Groundwater at a site in central Maine had become contaminated from past activities at the site. In order to make the site suitable for future uses, the contaminated groundwater had to be isolated. To accomplish this effectively, a 2,500-foot long groundwater cutoff wall was needed. The original design prepared by others called for a conventional remedy involving driven steel sheet piles with joint sealant with a projected installed cost of $1.5 million. The client retained Geosyntec to design a more cost-effective solution that would meet the groundwater isolation objectives.
Geosyntec's Scope of Services
Geosyntec's approach was to use existing subsurface geotechnical data supplemented by several soil-test borings to establish an accurate depth for the bottom of the cutoff wall. Our analysis of the geotechnical data confirmed that the bottom of a cutoff wall could be embedded into a low-permeability subsurface clay layer that existed consistently at approximately 20 to 25 feet below the ground surface. Our barrier design used a suspended geomembrane curtain rather than driving sheet piles to isolate the impacted groundwater. We worked closely with the contractor to design and build a custom, three-sided trench box and spool that was used to deploy the geomembrane concurrently as the trench was being excavated. Soil bentonite was used to backfill the lower portion of the cutoff barrier which was embedded two feet into the subsurface clay layer. Granular backfill obtained from an on-site source was then placed on both sides of the geomembrane curtain until reaching the ground surface.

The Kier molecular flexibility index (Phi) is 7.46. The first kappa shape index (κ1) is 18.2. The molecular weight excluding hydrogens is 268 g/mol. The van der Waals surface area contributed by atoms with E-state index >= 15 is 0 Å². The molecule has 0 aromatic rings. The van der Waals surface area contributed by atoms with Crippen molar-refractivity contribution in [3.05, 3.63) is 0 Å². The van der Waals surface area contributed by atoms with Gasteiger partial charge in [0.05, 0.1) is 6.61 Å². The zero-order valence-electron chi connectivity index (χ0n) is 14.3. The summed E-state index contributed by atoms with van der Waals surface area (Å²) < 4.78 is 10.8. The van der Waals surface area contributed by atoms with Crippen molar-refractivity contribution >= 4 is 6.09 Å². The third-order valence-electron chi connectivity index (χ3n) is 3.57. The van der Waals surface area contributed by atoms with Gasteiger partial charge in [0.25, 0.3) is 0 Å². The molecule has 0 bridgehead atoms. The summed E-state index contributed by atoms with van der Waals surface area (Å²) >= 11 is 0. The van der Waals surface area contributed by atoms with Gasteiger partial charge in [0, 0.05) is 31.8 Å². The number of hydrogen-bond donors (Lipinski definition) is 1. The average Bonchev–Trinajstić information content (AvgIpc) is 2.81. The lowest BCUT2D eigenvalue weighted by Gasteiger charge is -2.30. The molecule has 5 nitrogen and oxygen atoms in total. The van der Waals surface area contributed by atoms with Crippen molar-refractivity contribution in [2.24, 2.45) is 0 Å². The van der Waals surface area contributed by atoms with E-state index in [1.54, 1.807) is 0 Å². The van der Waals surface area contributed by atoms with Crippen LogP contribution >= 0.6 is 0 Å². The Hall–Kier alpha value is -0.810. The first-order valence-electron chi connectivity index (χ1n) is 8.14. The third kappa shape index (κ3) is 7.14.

Geosyntec's design of a suspended geomembrane curtain cutoff wall as a replacement for the original sheet pile wall design resulted in significant cost savings to our client. The geomembrane curtain was installed at a construction cost of $450,000. When compared to the driven sheet piles cost, our innovative design and hands-on approach saved our client over $1.05 million, or 70%, compared to the original design. The client anticipates using this solution for an additional 1,800 feet of cutoff wall in the next two years, which is expected to save an additional $750,000 in construction costs.